The Cat II line is for aircraft that do more than 156 knots but less than 245 knots and for helicopters (here meaning essentially Chuck Aaron).
The Cat III line is for aircraft that do 156 knots or less or any single-engine aircraft with a normally-aspirated or fuel-injected reciprocating engine with a max gross of 2,250 lbs. or less.
For non-aerobatic flight, you can put powered parachutes, powered paragliders, paragliders, and ultralights as close as 100 feet from the crowd. Everybody else can come as close as 500 feet as long as they’re not aerobatic. That’s why, in the Hoppers promo video that you’re seen in the feed, the aircraft are out at the big white Cat I line when they’re doing rolls and other aerobatic maneuvers, but they can do high-speed level passes much closer at the 500-foot line.
The amount of room that you have and your ability to place various Cat lines has a lot to do with what performers you can book and what they can do during the show. Additionally, you have to deal with buildings and other areas in which you have people during the show.
The lines are critical for safety. Some of the teams, particularly the Thunderbirds and the Blue Angels, are particular about how you mark show center and the Cat I line. And there are other boundaries that you need to identify, mark, and police.
[Audio: Box – Thunderbirds and Blues]
The relevant part of 8900.1 goes on for more than 100 pages. And it’s in its 86th change, so you know that it’s updated regularly, if not aggressively. It’s actually a really good read. It’ll answer questions that you didn’t even know you had about airshow operations.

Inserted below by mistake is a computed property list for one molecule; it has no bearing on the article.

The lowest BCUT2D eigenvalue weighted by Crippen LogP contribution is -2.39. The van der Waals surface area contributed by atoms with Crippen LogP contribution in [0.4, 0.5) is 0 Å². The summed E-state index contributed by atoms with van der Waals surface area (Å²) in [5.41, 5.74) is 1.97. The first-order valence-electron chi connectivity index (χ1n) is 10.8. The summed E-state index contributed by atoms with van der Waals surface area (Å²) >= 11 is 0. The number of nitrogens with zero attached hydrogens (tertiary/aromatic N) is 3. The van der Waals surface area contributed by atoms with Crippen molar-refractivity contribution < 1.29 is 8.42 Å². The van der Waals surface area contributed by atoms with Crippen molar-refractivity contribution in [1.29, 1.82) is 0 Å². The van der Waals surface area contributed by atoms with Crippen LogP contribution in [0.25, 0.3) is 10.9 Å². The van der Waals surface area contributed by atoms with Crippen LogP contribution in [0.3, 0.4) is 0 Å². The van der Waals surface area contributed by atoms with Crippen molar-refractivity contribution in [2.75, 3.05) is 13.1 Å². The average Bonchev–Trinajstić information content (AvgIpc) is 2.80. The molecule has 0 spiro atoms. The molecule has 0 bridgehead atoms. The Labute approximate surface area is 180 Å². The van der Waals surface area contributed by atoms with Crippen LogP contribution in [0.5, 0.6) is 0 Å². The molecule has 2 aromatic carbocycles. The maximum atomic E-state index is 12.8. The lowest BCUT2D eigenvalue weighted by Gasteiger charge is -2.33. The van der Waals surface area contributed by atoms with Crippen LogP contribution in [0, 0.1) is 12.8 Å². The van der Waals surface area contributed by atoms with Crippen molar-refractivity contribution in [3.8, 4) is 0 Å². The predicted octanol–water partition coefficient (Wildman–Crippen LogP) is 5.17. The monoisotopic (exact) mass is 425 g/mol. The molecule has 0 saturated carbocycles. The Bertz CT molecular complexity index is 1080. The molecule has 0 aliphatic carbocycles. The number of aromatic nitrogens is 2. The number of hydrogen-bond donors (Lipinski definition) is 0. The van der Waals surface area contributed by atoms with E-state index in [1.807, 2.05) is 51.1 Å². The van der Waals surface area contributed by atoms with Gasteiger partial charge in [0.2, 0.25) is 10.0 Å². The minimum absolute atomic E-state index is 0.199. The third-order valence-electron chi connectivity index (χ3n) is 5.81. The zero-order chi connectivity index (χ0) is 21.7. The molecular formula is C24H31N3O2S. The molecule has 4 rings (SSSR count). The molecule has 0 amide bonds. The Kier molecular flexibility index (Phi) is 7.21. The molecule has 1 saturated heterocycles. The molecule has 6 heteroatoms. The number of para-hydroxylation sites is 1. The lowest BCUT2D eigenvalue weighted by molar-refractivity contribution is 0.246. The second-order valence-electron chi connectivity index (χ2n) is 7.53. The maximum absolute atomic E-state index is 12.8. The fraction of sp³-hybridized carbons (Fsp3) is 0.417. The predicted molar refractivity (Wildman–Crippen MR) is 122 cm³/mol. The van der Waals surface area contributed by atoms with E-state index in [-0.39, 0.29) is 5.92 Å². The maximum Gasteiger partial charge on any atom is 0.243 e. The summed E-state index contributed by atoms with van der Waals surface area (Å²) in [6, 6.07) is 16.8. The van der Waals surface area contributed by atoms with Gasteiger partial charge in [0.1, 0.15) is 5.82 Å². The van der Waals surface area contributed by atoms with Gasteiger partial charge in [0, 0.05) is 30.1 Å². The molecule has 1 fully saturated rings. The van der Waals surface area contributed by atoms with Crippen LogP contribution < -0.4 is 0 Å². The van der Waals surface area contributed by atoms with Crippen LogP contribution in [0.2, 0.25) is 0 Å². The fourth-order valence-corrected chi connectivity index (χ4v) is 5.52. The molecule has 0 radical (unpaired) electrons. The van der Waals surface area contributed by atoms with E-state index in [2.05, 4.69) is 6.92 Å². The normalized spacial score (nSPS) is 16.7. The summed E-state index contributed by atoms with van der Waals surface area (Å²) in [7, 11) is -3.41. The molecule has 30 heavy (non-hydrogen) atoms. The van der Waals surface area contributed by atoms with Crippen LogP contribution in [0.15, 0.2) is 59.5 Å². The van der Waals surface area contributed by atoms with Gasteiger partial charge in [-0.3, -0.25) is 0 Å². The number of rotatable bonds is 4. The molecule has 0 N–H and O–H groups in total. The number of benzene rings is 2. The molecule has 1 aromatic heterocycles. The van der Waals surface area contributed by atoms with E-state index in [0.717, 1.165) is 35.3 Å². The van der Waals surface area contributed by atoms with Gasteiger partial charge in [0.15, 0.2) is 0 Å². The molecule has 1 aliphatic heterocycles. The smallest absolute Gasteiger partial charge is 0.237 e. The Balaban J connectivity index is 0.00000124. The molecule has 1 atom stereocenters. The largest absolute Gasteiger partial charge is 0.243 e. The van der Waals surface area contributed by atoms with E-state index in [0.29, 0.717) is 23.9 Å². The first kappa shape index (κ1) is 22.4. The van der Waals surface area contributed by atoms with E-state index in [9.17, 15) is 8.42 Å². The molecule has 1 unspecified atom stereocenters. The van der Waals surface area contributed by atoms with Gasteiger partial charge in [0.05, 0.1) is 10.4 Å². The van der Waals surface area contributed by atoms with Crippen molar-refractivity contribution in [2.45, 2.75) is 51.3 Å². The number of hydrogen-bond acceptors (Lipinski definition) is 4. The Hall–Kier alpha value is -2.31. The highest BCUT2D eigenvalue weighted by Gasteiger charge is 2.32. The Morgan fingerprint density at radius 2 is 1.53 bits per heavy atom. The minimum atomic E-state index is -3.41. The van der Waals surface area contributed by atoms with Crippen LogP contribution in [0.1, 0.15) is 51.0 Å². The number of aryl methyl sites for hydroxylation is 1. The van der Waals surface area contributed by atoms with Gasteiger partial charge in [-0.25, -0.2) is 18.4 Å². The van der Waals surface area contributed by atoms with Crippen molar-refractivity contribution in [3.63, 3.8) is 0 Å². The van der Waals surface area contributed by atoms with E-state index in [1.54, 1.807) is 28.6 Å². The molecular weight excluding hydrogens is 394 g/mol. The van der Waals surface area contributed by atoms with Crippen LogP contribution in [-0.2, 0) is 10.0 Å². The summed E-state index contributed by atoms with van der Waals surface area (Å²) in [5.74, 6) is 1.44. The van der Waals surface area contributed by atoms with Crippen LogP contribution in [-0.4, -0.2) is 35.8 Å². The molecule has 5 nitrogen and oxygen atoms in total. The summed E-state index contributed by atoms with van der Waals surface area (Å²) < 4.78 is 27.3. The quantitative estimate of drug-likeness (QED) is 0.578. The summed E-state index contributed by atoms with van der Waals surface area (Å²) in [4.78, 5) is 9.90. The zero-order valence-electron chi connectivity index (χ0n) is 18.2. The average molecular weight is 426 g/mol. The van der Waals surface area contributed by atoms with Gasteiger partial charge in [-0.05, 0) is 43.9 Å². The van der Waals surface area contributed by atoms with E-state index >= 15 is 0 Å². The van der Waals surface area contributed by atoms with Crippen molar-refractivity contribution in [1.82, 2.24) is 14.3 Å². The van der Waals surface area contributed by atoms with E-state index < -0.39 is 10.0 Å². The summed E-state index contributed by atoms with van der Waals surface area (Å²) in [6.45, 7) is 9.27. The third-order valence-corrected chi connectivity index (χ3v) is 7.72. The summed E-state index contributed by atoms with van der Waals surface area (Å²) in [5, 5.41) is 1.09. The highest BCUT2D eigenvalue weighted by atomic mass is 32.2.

The airshow waiver is another huge element of the process. If you think about it, in the absence of a waiver, most airshow flying would violate one reg or another without a waiver.
Think about it. Even a low pass is technically a reg violation if you don’t have a waiver. I see it violated all the time, even with ATC clearance. And I violated it myself in early training whenever an instructor got down low and illustrated the use of aileron and rudder in the process of teaching crosswind landings. You can’t fly lower than the minimum altitudes in the FARs unless you’re taking off or landing. Unless you’re out over Muroc Dry Lake Bed or similar terrain, that means 500 or 1,000 feet from persons and property. Intent counts. You can’t just fake a go-around.
There’s other stuff that you might not think about. One thing that surprised me was fuel. I realized it when I was looking over the waiver for the IAC contest in which I participated this year. In many aerobatic aircraft, you can’t carry VFR fuel reserves and still do what you want or need to do for the contest. So the waiver lets you carry less fuel. Essentially, as long as you can glide to the runway, you’ve got enough fuel.
Airshow waivers cover these and other situations. The following are just a few examples.
FAR 91.107(a) requiring seatbelts and their use. Think of wing-walkers here.
FAR 91.117(a)-(c) governing maximum airspeeds. You need a waiver to fly at airshow speeds below 10,000 feet in Class B, C, or D airspace.